The Special Relationship in Peril

British Prime Minister David Cameron and U.S. President Barack Obama settle a World Cup bet at the G20 Summit, June 26, 2010.

From Con Coughlin, the Wall Street Journal:  The radical reappraisal of British foreign policy undertaken by Prime Minister David Cameron‘s new coalition government has raised serious questions about the future of Britain’s historic alliance with Washington.. It has also provoked deep divisions among senior ministers over how long British troops will remain committed to combat operations in Afghanistan …

Many senior ministers—including Mr. Cameron—have been appalled at the way Mr. Obama has lashed out at BP—a company only the president insists on publicly referring to as British Petroleum—over the catastrophic oil spill in the Gulf of Mexico. One senior Conservative politician told me he thought the language used by Mr. Obama against BP was "gratuitous," and was indicative of the president’s "hostile" attitude towards British interests. …

"There is a growing awareness that we are dealing with a weak American president who is failing to demonstrate effective leadership on a whole range of issues," one of Mr. Cameron’s senior international security advisers told me. "On Iran, on Afghanistan, on Israel and the Palestinians, the perception is growing that there is a dangerous lack of leadership coming from the White House. …"

Important divisions have also emerged within the Conservative leadership, which is the coalition’s dominant party. Since taking office two months ago, both Mr. Cameron and Mr. Hague have spoken of their desire for British combat troops to be withdrawn within five years. In a BBC radio interview last month, Mr. Cameron hinted that British troops could withdraw even if the Americans stayed. "This mission must not go on forever," he said. "I’m there for our national interest. This is not about staying in with the Americans."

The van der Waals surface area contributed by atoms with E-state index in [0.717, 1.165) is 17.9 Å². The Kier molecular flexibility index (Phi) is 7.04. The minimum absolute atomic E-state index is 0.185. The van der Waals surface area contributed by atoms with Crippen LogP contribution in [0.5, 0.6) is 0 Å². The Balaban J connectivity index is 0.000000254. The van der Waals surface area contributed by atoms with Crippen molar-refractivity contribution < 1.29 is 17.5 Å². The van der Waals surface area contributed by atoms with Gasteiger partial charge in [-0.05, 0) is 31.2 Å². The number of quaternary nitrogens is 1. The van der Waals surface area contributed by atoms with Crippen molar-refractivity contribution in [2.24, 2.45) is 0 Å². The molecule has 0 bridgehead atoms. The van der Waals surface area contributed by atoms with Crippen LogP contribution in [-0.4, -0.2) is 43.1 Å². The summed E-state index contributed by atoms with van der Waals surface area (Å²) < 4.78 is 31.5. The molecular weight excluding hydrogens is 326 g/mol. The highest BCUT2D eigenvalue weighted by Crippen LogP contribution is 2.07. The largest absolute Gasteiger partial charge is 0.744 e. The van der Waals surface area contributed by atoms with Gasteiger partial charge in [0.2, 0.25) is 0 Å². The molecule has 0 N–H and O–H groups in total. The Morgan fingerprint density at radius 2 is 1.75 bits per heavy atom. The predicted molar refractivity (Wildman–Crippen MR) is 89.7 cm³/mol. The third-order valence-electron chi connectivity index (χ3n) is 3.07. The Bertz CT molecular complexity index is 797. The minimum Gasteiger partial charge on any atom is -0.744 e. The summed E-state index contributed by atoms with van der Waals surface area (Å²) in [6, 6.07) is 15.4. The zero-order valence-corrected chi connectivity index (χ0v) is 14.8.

But this approach has been contradicted by Liam Fox, Britain’s hawkish defense secretary, who dampened down speculation about an early British withdrawal during a visit to Washington last week, when he insisted that British troops would be among the last international forces to leave southern Afghanistan.

And even if British forces do remain in Afghanistan for the duration of the mission, there is a steely resolve within the new government to avoid future involvement in overseas military campaigns, even if it risks strained relations with Washington.

"The era when we dispatch a large military presence overseas as part of some ill-defined, nation-building exercise is over," a senior Conservative member of the government told me. "We will deal with future security threats in a precise, practical and focused manner, without getting ourselves bogged down in missions that are beyond our control."

Mr. Coughlin is executive foreign editor of London’s Daily Telegraph. (photo: Getty)

Image: getty%207%209%2010%20Barack%20Obama%20David%20Cameron.jpg